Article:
Friday, May 21, 2010

Veni Sancte Spiritus

Here is a commentary on the Gospel alleluia for Pentecost, Veni Sancte Spiritus. It is by Ted Krasnicki

In the musical treasure of Gregorian chant there are some compositions that stand out for their exceptional beauty. One such masterpiece is the second alleluia for Pentecost Sunday Veni Sancte Spiritus, a prayer to the Holy Spirit whose accompanying melody is of unusual beauty. It is a unique composition having a distinct melody, unlike many alleluias that were composed using one of the several melody types, so it was given significant attention by the composer in relation to the text. Indeed the verse text and melody blend together so well that it is a fine example of Augustine's observation that one prays twice through song. The melody reflects our supplication to the Holy Spirit, revealing our fervent yet humble desire for His Love to fill us. Alleluias are not always joyous acclamations, but are often humble interior prayers as is this one. This text over the centuries has become the customary prayer to the Holy Spirit. Traditionally, everyone kneels while singing or reciting the verse.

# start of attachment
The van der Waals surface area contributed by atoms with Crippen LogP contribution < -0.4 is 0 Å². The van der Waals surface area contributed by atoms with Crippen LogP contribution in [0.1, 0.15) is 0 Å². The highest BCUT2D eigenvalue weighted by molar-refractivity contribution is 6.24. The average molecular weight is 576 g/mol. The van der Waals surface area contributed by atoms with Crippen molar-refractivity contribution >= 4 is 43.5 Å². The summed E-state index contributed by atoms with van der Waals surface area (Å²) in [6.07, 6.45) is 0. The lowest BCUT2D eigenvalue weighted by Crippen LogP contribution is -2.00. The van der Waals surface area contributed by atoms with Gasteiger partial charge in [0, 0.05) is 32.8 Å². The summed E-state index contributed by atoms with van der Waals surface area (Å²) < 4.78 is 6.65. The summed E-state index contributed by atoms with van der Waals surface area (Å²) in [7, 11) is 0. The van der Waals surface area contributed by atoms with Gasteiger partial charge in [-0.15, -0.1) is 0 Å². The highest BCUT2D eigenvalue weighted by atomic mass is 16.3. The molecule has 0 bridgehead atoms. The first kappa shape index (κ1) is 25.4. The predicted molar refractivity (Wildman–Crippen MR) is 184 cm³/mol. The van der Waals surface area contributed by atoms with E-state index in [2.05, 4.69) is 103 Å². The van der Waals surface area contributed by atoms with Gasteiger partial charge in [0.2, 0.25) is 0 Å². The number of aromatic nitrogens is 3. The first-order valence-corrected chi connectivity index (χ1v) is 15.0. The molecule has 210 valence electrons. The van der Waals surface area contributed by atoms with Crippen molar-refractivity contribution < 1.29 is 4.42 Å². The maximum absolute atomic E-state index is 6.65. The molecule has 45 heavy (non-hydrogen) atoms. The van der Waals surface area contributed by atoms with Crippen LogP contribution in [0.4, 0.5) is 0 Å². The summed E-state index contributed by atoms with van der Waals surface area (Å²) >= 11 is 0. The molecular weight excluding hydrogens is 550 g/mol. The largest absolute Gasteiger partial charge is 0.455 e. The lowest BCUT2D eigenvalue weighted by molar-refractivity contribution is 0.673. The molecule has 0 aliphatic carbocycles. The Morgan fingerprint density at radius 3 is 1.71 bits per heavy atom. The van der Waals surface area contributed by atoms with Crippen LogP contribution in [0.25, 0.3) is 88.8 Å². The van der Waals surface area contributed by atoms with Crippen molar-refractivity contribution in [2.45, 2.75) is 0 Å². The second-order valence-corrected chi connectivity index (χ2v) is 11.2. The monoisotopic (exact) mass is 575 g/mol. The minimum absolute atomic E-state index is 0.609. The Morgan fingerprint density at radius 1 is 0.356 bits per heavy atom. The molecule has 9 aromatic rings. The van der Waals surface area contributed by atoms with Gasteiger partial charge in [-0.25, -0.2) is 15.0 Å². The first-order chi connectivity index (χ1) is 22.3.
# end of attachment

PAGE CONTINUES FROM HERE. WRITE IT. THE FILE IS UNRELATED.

This alleluia is also special because it was not part of the original set of propers for Pentecost Sunday that had been composed by the mid 8th century when the Roman schola cantorum had completed most of the Mass propers and which were soon afterwards transmitted to the Franks. The original Roman Gospel Alleluia was Spiritus Domini, which is not used anymore today. By the 11th century, Veni Sancte Spiritus was making its appearance as the Gospel Alleluia for Pentecost Sunday.[1] Dom Cardine thought that the text and music may have been composed and added to the Pentecost Mass propers by Robert the Pious who later became Robert II, King of the Franks.[2] However, the text and melody can already be found in manuscripts dating from the first quarter of the 10th century, about 50 years before the birth of Robert, so he could not have composed it.[3] But it is likely of Frankish origin even if only for its easily remembered melodic line as distinct from Roman chant whose constant ornamental oscillations make it more difficult to grasp and remember.